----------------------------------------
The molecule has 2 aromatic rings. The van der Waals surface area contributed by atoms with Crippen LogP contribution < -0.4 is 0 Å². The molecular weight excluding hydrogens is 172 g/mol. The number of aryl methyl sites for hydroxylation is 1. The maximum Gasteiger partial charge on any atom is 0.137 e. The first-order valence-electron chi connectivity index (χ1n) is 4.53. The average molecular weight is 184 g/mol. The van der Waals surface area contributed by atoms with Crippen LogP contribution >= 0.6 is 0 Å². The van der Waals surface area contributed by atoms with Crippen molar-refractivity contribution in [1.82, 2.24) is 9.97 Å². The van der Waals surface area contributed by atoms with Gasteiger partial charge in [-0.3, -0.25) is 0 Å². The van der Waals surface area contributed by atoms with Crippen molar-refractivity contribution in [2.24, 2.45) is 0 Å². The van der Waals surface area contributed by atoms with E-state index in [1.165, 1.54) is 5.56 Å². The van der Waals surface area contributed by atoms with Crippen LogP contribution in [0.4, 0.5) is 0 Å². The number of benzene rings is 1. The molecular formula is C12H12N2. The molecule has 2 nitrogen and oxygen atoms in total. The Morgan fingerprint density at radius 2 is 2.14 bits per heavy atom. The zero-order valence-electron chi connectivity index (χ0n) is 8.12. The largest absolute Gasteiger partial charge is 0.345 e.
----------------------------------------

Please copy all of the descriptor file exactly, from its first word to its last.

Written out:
The molecule has 2 aromatic rings. The van der Waals surface area contributed by atoms with Crippen LogP contribution < -0.4 is 0 Å². The molecular weight excluding hydrogens is 172 g/mol. The number of aryl methyl sites for hydroxylation is 1. The maximum Gasteiger partial charge on any atom is 0.137 e. The first-order valence-electron chi connectivity index (χ1n) is 4.53. The average molecular weight is 184 g/mol. The van der Waals surface area contributed by atoms with Crippen LogP contribution >= 0.6 is 0 Å². The van der Waals surface area contributed by atoms with Crippen molar-refractivity contribution in [1.82, 2.24) is 9.97 Å². The van der Waals surface area contributed by atoms with Gasteiger partial charge in [-0.3, -0.25) is 0 Å². The van der Waals surface area contributed by atoms with Crippen molar-refractivity contribution in [2.24, 2.45) is 0 Å². The van der Waals surface area contributed by atoms with E-state index in [1.165, 1.54) is 5.56 Å². The van der Waals surface area contributed by atoms with Crippen LogP contribution in [0.4, 0.5) is 0 Å². The number of benzene rings is 1. The molecular formula is C12H12N2. The molecule has 2 nitrogen and oxygen atoms in total. The Morgan fingerprint density at radius 2 is 2.14 bits per heavy atom. The zero-order valence-electron chi connectivity index (χ0n) is 8.12. The largest absolute Gasteiger partial charge is 0.345 e.